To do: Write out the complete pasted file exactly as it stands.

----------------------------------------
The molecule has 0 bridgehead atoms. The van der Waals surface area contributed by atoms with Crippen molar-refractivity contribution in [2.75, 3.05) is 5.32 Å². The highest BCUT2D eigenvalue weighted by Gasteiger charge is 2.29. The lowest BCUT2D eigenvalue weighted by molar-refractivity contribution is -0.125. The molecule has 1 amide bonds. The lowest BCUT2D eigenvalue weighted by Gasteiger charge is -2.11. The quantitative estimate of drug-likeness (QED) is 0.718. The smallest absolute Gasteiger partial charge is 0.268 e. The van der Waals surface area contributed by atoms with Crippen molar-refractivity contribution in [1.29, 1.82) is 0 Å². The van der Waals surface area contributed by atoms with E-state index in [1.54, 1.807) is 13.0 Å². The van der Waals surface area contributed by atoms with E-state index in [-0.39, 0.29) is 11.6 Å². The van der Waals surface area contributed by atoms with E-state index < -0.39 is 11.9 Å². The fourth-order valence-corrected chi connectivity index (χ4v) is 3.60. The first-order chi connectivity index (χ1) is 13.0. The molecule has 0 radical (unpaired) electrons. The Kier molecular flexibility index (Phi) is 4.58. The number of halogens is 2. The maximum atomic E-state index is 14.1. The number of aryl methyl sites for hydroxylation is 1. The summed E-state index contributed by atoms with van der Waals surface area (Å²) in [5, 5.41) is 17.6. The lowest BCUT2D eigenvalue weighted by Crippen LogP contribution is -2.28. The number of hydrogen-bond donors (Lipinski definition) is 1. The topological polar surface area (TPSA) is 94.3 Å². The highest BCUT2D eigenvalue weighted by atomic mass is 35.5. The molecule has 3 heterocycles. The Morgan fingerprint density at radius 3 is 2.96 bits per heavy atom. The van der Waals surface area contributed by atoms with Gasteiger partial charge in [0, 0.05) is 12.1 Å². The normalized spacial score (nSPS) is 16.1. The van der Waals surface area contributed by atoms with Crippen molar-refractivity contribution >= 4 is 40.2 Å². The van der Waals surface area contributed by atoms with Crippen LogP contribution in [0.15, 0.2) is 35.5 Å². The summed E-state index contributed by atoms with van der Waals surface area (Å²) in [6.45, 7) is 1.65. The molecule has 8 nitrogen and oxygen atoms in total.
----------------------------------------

The molecule has 0 bridgehead atoms. The van der Waals surface area contributed by atoms with Crippen molar-refractivity contribution in [2.75, 3.05) is 5.32 Å². The highest BCUT2D eigenvalue weighted by Gasteiger charge is 2.29. The lowest BCUT2D eigenvalue weighted by molar-refractivity contribution is -0.125. The molecule has 1 amide bonds. The lowest BCUT2D eigenvalue weighted by Gasteiger charge is -2.11. The quantitative estimate of drug-likeness (QED) is 0.718. The smallest absolute Gasteiger partial charge is 0.268 e. The van der Waals surface area contributed by atoms with Crippen molar-refractivity contribution in [1.29, 1.82) is 0 Å². The van der Waals surface area contributed by atoms with E-state index in [1.54, 1.807) is 13.0 Å². The van der Waals surface area contributed by atoms with E-state index in [-0.39, 0.29) is 11.6 Å². The van der Waals surface area contributed by atoms with E-state index < -0.39 is 11.9 Å². The fourth-order valence-corrected chi connectivity index (χ4v) is 3.60. The first-order chi connectivity index (χ1) is 13.0. The molecule has 0 radical (unpaired) electrons. The Kier molecular flexibility index (Phi) is 4.58. The number of halogens is 2. The maximum atomic E-state index is 14.1. The number of aryl methyl sites for hydroxylation is 1. The summed E-state index contributed by atoms with van der Waals surface area (Å²) in [5, 5.41) is 17.6. The lowest BCUT2D eigenvalue weighted by Crippen LogP contribution is -2.28. The number of hydrogen-bond donors (Lipinski definition) is 1. The topological polar surface area (TPSA) is 94.3 Å². The highest BCUT2D eigenvalue weighted by atomic mass is 35.5. The molecule has 3 heterocycles. The Morgan fingerprint density at radius 3 is 2.96 bits per heavy atom. The van der Waals surface area contributed by atoms with Gasteiger partial charge in [0, 0.05) is 12.1 Å². The normalized spacial score (nSPS) is 16.1. The van der Waals surface area contributed by atoms with Crippen molar-refractivity contribution >= 4 is 40.2 Å². The van der Waals surface area contributed by atoms with Crippen LogP contribution in [0.15, 0.2) is 35.5 Å². The summed E-state index contributed by atoms with van der Waals surface area (Å²) in [6.45, 7) is 1.65. The molecule has 8 nitrogen and oxygen atoms in total.